In times of crisis, communities are disproportionately affected and access to tech is limited. Here's what one organization is doing to bridge that gap. Photo courtesy of Medley Inc.

The pandemic has had a devastating impact on low-income communities. On top of job losses and a greater risk of exposure to COVID-19, people in disadvantaged neighborhoods face another significant hurdle: access to technology.

In communities like Houston's Fifth Ward, owning a device with internet access can be an almost insurmountable challenge, as residents are 53 percent more likely to lack access to basic technology than the greater Houston area.

Technology has the power to help level playing fields, providing information and resources and even programming and socialization to all who have access, but for communities where the median household income is roughly $18,308, or less than half of Houston's median income, organizations must bridge the gap and support residents' access to and adoption of technology.

Here are three steps the Julia C. Hester House, a community center serving the greater Fifth Ward in Houston, has taken in order to provide successful virtual programming and services to ensure that everyone from children to seniors can benefit.

Provide greater access

The first barrier disadvantaged communities face is access: both to devices and to the internet. A 2019 study from the Pew Research Center found that nearly half of low-income adults lack a computer, and a majority are not tablet owners. However, many residents have access to landlines and smartphones, offering a starting point for virtual engagement. Community centers can start with partnerships with tech companies to help bridge the gap by securing and distributing tablets and internet-ready devices to provide an initial step toward connectivity.

On top of low device adoption rates, the recurring cost of home broadband internet creates another hurdle. When the City of Houston used a portion of CARES act funds to provide one-year internet vouchers to 5,000 low-income households, Hester House worked to spread the news quickly to the Fifth Ward. Hester House also recently partnered with the Fifth Ward Redevelopment Corporation, which has taken on a leadership role in this regard, to get internet service into the homes of local seniors and families with young children. Public-private partnerships and policies that provide free or low-cost internet services across communities can enhance connectivity and improve outcomes for families and neighborhoods.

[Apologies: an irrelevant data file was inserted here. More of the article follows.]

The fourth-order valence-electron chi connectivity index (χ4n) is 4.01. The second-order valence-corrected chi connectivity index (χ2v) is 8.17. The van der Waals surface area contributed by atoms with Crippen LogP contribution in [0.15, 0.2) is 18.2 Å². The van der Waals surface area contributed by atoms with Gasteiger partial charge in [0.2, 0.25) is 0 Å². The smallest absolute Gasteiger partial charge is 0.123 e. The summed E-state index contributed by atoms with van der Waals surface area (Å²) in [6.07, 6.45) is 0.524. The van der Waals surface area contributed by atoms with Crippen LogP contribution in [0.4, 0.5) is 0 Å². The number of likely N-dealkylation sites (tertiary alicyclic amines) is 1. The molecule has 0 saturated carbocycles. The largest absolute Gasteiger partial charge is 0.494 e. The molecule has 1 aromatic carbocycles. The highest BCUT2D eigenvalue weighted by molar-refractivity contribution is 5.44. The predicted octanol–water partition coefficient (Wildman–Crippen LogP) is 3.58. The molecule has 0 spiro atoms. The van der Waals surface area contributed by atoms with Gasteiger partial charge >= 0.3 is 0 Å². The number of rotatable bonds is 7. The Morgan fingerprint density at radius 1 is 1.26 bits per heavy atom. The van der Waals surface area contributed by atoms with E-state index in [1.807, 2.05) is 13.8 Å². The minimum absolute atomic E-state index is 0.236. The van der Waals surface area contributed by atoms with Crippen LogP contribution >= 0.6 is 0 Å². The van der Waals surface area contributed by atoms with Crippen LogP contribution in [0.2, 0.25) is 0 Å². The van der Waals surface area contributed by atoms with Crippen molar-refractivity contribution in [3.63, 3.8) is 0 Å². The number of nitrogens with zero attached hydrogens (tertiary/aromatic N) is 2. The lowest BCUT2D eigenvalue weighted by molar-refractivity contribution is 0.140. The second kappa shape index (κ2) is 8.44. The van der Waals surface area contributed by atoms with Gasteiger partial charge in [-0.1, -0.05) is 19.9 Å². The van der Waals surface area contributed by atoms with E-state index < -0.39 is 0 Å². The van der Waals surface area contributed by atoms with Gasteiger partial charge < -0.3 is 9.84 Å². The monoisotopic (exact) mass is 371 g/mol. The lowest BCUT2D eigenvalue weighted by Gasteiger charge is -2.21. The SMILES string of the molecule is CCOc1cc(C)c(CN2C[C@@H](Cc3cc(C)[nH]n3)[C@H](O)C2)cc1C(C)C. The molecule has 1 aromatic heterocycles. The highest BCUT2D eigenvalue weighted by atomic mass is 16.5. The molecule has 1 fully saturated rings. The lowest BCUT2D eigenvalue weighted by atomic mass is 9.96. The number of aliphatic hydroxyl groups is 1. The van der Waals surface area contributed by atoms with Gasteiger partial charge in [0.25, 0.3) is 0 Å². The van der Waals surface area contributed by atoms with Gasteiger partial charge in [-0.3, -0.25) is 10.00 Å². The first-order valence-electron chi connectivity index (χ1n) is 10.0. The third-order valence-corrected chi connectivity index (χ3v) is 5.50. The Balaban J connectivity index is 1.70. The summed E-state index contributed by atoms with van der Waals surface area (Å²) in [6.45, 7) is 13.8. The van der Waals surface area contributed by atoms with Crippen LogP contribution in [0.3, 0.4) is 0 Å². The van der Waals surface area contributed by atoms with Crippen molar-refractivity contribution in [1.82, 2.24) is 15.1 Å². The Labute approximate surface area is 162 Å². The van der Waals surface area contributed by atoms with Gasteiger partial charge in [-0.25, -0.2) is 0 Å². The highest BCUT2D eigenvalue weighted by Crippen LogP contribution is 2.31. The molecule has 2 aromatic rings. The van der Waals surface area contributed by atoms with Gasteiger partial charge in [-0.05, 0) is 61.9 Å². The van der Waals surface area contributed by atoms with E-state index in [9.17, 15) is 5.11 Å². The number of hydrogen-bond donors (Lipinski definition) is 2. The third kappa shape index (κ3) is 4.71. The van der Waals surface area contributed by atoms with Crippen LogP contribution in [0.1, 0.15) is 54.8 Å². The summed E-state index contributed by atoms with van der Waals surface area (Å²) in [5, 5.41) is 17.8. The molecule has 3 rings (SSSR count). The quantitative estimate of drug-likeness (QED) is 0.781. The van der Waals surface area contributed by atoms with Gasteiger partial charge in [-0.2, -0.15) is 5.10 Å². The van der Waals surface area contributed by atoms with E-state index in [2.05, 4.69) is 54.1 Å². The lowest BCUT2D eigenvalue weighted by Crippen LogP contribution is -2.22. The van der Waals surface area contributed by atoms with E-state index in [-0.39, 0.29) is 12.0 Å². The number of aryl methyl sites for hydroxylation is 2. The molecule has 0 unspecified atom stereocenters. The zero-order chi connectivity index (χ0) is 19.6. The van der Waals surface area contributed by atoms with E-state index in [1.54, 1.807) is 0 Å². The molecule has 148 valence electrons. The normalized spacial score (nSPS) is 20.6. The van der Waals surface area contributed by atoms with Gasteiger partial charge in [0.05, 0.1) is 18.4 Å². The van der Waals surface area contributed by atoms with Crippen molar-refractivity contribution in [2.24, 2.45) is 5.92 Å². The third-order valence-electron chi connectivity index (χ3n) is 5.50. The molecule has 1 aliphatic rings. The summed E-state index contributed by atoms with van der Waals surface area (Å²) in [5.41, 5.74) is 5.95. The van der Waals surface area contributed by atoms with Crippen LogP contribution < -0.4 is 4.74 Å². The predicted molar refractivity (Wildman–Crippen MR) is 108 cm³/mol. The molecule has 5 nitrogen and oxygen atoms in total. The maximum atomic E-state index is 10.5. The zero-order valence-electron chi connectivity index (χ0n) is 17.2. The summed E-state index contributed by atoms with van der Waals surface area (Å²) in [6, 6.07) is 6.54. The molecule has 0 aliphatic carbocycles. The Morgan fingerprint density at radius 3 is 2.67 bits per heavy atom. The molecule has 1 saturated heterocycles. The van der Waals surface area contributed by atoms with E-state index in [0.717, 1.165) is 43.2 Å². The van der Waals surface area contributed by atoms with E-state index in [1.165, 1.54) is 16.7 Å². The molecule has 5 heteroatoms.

About 4 percent of Fifth Ward residents possess a college degree, and while that's not required to browse the web, it suggests a lack of exposure to technology, particularly among seniors who came of age before widespread adoption of the internet.Beyond securing greater access to broadband, new approaches to providing computer training and teaching tech fundamentals such as how to access and participate in Zoom meetings go a long way toward increasing new technology adoption rates. Zoom program participants may be reticent at first, but practice and support offer opportunities for greater community adoption.

Innovate program models

As internet, hardware and software access has increased in the community, the next step requires adjusting programming to meet new virtual parameters. Hester House moved many of their programs online and developed new programs to replace what was offered in person prior to the pandemic. Shifts to virtual programming can include virtual tutoring and youth classes, mental and social support programming, exercise and activity based video programming and purely social engagements such as group dinners and games.

The acclimation to virtual programming at Hester House has been a challenge, particularly for youth, however program managers continue to make adjustments to program models to strengthen engagement. Recurring programs that make use of music, guest speakers and pre-planned topics of conversation can help strengthen engagement and encourage participant retention, providing more shared experiences that uplift communities.

Measure and iterate results

As virtual programming continues to grow and find its cadence, program managers must continue to survey participants and make adjustments. Understanding the experiences and needs of participants will help guide planning and execution of changes that ensure participants will not only come back but will bring friends. Utilizing appreciative inquiry to improve programming benefits attendees and ensures that mission-oriented goals are met with regard to service to the community. For example, recent virtual gardening and food preservation classes, aimed at teaching healthy food growth and storage practices, has been so popular that the Hester House is assessing ways to expand the program and dive more deeply into specific topics.

Feedback from the community through surveys and qualitative data collection through individual interviews offer the space to understand the experience from members of the community, allowing organizations to focus on testing and iterating new approaches to foster successful engagement, continuing to meet the needs of the community.